During the course participants will have opportunity to see an active volcano and hike through montane cloud forest during our visit to Volcan Poas National Park in Costa Rica’s Central Valley. In addition, we will visit a sustainable chocolate plantation; learn about marine ecosystems and dolphin behavior during a boat tour of the Golfo Dulce, and overnight on the Boruca Indigenous Reserve where we will learn about their community and traditional lifeways. All within country travel is in cooperation with Planet Conservation, our sustainable travel partner. Every effort is made to implement eco-friendly and socially responsible practices into our day-to-day operations, field courses and overall mission.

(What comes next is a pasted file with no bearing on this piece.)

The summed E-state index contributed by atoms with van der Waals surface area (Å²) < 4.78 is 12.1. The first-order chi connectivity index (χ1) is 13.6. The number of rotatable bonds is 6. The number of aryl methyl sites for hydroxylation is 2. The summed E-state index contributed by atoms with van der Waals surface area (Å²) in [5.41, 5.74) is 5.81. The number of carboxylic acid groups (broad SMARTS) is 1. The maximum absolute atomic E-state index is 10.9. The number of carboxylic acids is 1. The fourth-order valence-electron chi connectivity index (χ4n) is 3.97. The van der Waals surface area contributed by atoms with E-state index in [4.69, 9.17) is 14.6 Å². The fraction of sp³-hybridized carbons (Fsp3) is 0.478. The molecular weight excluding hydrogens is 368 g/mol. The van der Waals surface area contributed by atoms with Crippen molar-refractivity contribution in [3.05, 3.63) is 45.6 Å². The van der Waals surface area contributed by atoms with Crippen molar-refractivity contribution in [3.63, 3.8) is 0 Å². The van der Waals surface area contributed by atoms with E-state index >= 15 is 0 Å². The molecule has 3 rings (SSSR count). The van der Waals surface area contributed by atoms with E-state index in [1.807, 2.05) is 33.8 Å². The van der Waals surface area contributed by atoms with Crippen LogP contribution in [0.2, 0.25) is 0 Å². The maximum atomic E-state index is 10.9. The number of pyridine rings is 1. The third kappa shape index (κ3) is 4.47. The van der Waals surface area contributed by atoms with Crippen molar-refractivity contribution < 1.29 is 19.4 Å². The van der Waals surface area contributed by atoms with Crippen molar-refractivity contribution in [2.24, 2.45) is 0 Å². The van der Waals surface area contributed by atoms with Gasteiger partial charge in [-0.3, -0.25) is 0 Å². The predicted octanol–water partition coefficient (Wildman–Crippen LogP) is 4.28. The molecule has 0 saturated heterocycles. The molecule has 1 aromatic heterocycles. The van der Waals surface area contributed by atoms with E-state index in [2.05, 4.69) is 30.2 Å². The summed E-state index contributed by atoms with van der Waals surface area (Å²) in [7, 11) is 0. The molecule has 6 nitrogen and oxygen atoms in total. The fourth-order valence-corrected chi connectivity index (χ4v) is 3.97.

As much of our advertising is done by word-of-mouth, we encourage you to spread the word by forwarding this information to students or friends who may be interested in our programs.

For more information, please visit our website at www.DANTA.info and/or email conservation@danta.info. You can find us on Facebook and Twitter. For an alumni perspective on our programs, please see our new blog DANTAisms http://dantablog.wordpress.com/.